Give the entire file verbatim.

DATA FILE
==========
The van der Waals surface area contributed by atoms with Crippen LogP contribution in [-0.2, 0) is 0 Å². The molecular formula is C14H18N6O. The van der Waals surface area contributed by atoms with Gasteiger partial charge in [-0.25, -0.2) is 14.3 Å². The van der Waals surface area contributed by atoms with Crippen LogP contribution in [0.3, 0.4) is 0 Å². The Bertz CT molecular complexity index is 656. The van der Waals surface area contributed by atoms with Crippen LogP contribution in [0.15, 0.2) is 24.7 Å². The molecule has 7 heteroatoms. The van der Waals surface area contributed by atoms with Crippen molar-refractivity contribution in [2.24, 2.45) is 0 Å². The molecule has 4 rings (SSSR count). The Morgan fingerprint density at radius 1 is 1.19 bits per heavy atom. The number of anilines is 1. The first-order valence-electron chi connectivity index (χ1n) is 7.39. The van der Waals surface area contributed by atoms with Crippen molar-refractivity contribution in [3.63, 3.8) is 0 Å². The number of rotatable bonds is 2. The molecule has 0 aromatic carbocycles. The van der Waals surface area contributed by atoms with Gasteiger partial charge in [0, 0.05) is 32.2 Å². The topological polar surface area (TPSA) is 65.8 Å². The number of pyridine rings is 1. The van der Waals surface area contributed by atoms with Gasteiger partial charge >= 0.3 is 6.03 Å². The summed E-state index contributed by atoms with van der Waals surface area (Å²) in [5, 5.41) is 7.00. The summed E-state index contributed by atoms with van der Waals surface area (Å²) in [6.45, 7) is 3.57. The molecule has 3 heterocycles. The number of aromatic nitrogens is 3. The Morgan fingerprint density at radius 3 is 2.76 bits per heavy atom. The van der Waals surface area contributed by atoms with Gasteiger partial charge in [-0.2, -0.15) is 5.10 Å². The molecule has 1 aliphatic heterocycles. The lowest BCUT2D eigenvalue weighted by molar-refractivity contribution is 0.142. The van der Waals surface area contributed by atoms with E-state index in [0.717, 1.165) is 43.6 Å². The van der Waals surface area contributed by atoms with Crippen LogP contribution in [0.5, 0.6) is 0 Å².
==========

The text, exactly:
The van der Waals surface area contributed by atoms with Crippen LogP contribution in [-0.2, 0) is 0 Å². The molecular formula is C14H18N6O. The van der Waals surface area contributed by atoms with Gasteiger partial charge in [-0.25, -0.2) is 14.3 Å². The van der Waals surface area contributed by atoms with Crippen LogP contribution in [0.3, 0.4) is 0 Å². The Bertz CT molecular complexity index is 656. The van der Waals surface area contributed by atoms with Crippen LogP contribution in [0.15, 0.2) is 24.7 Å². The molecule has 7 heteroatoms. The van der Waals surface area contributed by atoms with Crippen molar-refractivity contribution in [2.24, 2.45) is 0 Å². The molecule has 4 rings (SSSR count). The Morgan fingerprint density at radius 1 is 1.19 bits per heavy atom. The number of anilines is 1. The first-order valence-electron chi connectivity index (χ1n) is 7.39. The van der Waals surface area contributed by atoms with Crippen molar-refractivity contribution in [3.63, 3.8) is 0 Å². The number of rotatable bonds is 2. The molecule has 0 aromatic carbocycles. The van der Waals surface area contributed by atoms with Gasteiger partial charge in [0, 0.05) is 32.2 Å². The topological polar surface area (TPSA) is 65.8 Å². The number of pyridine rings is 1. The van der Waals surface area contributed by atoms with Gasteiger partial charge >= 0.3 is 6.03 Å². The summed E-state index contributed by atoms with van der Waals surface area (Å²) in [5, 5.41) is 7.00. The summed E-state index contributed by atoms with van der Waals surface area (Å²) in [6.45, 7) is 3.57. The molecule has 3 heterocycles. The number of aromatic nitrogens is 3. The Morgan fingerprint density at radius 3 is 2.76 bits per heavy atom. The van der Waals surface area contributed by atoms with Gasteiger partial charge in [-0.2, -0.15) is 5.10 Å². The molecule has 1 aliphatic heterocycles. The lowest BCUT2D eigenvalue weighted by molar-refractivity contribution is 0.142. The van der Waals surface area contributed by atoms with E-state index in [0.717, 1.165) is 43.6 Å². The van der Waals surface area contributed by atoms with Crippen LogP contribution in [0.5, 0.6) is 0 Å².